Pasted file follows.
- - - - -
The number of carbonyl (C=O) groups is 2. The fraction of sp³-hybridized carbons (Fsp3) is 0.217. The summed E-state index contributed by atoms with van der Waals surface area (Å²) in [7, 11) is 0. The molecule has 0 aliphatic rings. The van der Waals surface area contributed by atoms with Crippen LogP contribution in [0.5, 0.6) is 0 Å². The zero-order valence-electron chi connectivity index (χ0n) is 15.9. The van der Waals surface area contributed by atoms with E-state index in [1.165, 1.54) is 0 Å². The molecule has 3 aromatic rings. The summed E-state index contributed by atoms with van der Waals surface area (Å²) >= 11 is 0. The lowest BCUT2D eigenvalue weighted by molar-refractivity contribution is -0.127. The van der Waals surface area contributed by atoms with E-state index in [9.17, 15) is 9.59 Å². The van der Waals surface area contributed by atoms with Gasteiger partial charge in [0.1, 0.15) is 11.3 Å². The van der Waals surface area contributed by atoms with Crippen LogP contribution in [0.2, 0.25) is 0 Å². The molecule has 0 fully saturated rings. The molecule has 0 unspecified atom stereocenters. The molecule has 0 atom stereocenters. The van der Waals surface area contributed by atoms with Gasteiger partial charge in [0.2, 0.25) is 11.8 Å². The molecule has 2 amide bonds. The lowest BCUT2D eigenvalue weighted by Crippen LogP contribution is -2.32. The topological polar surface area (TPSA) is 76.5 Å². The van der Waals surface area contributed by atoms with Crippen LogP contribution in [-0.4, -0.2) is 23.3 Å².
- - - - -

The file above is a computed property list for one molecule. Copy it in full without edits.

The number of carbonyl (C=O) groups is 2. The fraction of sp³-hybridized carbons (Fsp3) is 0.217. The summed E-state index contributed by atoms with van der Waals surface area (Å²) in [7, 11) is 0. The molecule has 0 aliphatic rings. The van der Waals surface area contributed by atoms with Crippen LogP contribution in [0.5, 0.6) is 0 Å². The zero-order valence-electron chi connectivity index (χ0n) is 15.9. The van der Waals surface area contributed by atoms with E-state index in [1.165, 1.54) is 0 Å². The molecule has 3 aromatic rings. The summed E-state index contributed by atoms with van der Waals surface area (Å²) >= 11 is 0. The lowest BCUT2D eigenvalue weighted by molar-refractivity contribution is -0.127. The van der Waals surface area contributed by atoms with E-state index in [9.17, 15) is 9.59 Å². The van der Waals surface area contributed by atoms with Gasteiger partial charge in [0.1, 0.15) is 11.3 Å². The van der Waals surface area contributed by atoms with Crippen LogP contribution in [0.2, 0.25) is 0 Å². The molecule has 0 fully saturated rings. The molecule has 0 unspecified atom stereocenters. The molecule has 0 atom stereocenters. The van der Waals surface area contributed by atoms with Gasteiger partial charge in [0.2, 0.25) is 11.8 Å². The molecule has 2 amide bonds. The lowest BCUT2D eigenvalue weighted by Crippen LogP contribution is -2.32. The topological polar surface area (TPSA) is 76.5 Å². The van der Waals surface area contributed by atoms with Crippen LogP contribution in [-0.4, -0.2) is 23.3 Å².